I also wonder if the OFC gets activated in states like this again. Since the OFC is often involved in processing the expected outcomes of goal pursuit, I wonder if this region starts to re-evaluate the outcome of engaging in a compulsive act. We may begin to ask ourselves, “do I really want to do this? I’m going to feel terrible afterwords and will accomplish nothing.” I don’t know if this experience translates to others, so I’m interested in your feedback!

  5. JLK February 28, 2013 at 10:47 am #

    Hi Marc

    Am back after weeks of craziness as my best laid plans for building my house during the slow season for the trading biz blew up in my face.

    Interesting that you have borrowed a particle physics/mathematical term (fractal) although its definition is very broad.anyway so why not?

    I never daydream..only think about problems so I can’t speak to #1 but taken as a whole it sounds like you are actually agreeing with me in that addiction is a lifelong project and the easy part (if there is an easy part) is the early stages when the mind is onc

    • Marc March 1, 2013 at 2:47 am #

      I don’t think you quite finished what you were saying, John. But welcome back from your weeks of craziness. I certainly do think addiction is a lifelong project — at least for many people. But there are also many who really do change. They change what drugs or booze or sex MEAN to them and how they experience themselves when they’re under control.

      In any case, I certainly agree that the early stages of addiction are a picnic compared to the later stages. When compulsion starts to take over, it gets really really hard to quit.

  6. Nik March 1, 2013 at 5:05 pm #

    Hi Marc,

    I wanted to ask for some clarifications. You’ve spoke of

    ML: //four stages leading from unguided daydreaming to the ironclad compulsion to get or do the thing you’re addicted to.//

    Earlier, you said, ML //A final stage that I think is applicable to most people and most addictions: When addiction tightens its grasp, impulse turns to compulsion, and that’s when you just can’t stop – or so it seems.//

    Can the stages, which you also call ‘states’ or ‘steps’ be applied prospectively or predictively? This position is that of AA which–while limiting itself to ‘true’ alcoholism– speaks of the ‘progressive’ (inevitably so), nature of the disease. This would be somewhat like progression of syphilis, through its stages,

    WedMD characterized this as follows: ##If not detected and treated, syphilis may then progress to the tertiary (late) stage, the most destructive stage of syphilis. During this stage, syphilis may cause serious blood vessel and heart problems, mental disorders, blindness, nerve system problems, and even death. It may begin as early as 1 year after infection or at any time during the infected person’s life. About one-third of untreated people who are infected with syphilis will have the complications of tertiary (late) syphilis. ### [http://www.webmd.com/sexual-conditions/tc/syphilis-what-happens]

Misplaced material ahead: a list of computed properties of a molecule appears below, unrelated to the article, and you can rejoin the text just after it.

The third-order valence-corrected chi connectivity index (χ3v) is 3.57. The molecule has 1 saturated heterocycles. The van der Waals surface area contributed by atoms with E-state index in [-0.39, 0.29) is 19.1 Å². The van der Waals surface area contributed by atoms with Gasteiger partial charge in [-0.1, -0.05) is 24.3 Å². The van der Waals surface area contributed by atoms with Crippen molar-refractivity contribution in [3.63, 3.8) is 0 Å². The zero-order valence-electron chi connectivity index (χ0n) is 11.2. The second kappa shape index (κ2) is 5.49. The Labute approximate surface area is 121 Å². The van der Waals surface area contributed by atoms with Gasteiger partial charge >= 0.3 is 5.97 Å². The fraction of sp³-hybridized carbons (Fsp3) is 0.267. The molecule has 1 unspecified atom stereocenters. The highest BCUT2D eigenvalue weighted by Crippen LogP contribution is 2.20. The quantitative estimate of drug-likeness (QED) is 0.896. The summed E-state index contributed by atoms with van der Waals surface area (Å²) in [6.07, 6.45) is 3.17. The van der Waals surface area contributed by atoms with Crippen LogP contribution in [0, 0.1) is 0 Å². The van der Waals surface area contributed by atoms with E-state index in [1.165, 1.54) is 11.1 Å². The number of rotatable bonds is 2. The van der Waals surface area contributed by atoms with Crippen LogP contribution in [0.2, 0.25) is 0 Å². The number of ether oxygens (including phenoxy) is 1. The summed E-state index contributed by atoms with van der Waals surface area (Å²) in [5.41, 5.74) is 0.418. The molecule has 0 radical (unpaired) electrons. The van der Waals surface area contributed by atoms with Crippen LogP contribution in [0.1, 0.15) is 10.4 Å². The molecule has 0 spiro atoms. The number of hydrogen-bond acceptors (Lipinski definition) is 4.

This progression, of course, makes sense, because there is a ‘bug’, a spirochete, that lingers and reproduces itself Your metaphor of the ‘addiction’ tightening its grasp makes it somewhat like a ‘thing’ or ‘bug’ that is going to stick around.

    Putting it a little differently, what is the determinism or compulsoriness between stage n, and n+1. Between 1 and 2, by your description, I don’t see much determination. But your remark about tightened grasp of the addition, seems to suggest much more determinism. Perhaps you’re saying there is increasing determinism.

    On the other hand, might the states make sense *retrospectively*? Given that you ended up where you did, (or I did, where I did), you traversed a certain path. If that is the proposal, then for example, the likelihood of a person who is at stage 1 going all the way to stage 4, is NOT very high. The analogy with syphilis would NOT apply, where 1/3 reach the tertiary stage, if untreated.

    From my limited experience, I do see how retrospectively things may seem to have a progressive, determined, quality; I think i know where the AA is coming from; likewise the SAA. The vantage point pushes us to believe that there was compulsory progression: “not much I could have done would have prevented my arrival at this ‘endstage.'”

    On the other hand, less biased methods of data collection suggest that many who started with a substance or activity, did not progress (depending on the ‘addictiveness’ of the substance). Further, the cases of ‘stopping’, which seem to exist for all stages count against the inevitable or compulsory progression idea. Indeed on your own account, you stopped, having reached the stage when the addiction most had you in its grasp.

    These are fascinating threads, and I hope you’ll keep on with your questioning of the formulas and nostrums floating around about the ‘disease’ of ‘addiction.’

    • Marc March 7, 2013 at 4:27 am #

      Hi Nik. I’ve tried to clarify more about the structural changes in my recent post. I know I only skimmed the idea in this post. So, yes, these brain changes are progressive in a determined way, in my view. But that does NOT mean that one is determined to go all the way to the end stage — compulsion. As you say, people can stop at any of the stages. The inevitability of stages does not mean that stages must inevitably follow through to the end. So — as you acknowledge — that’s where the analogy with syphilis breaks down.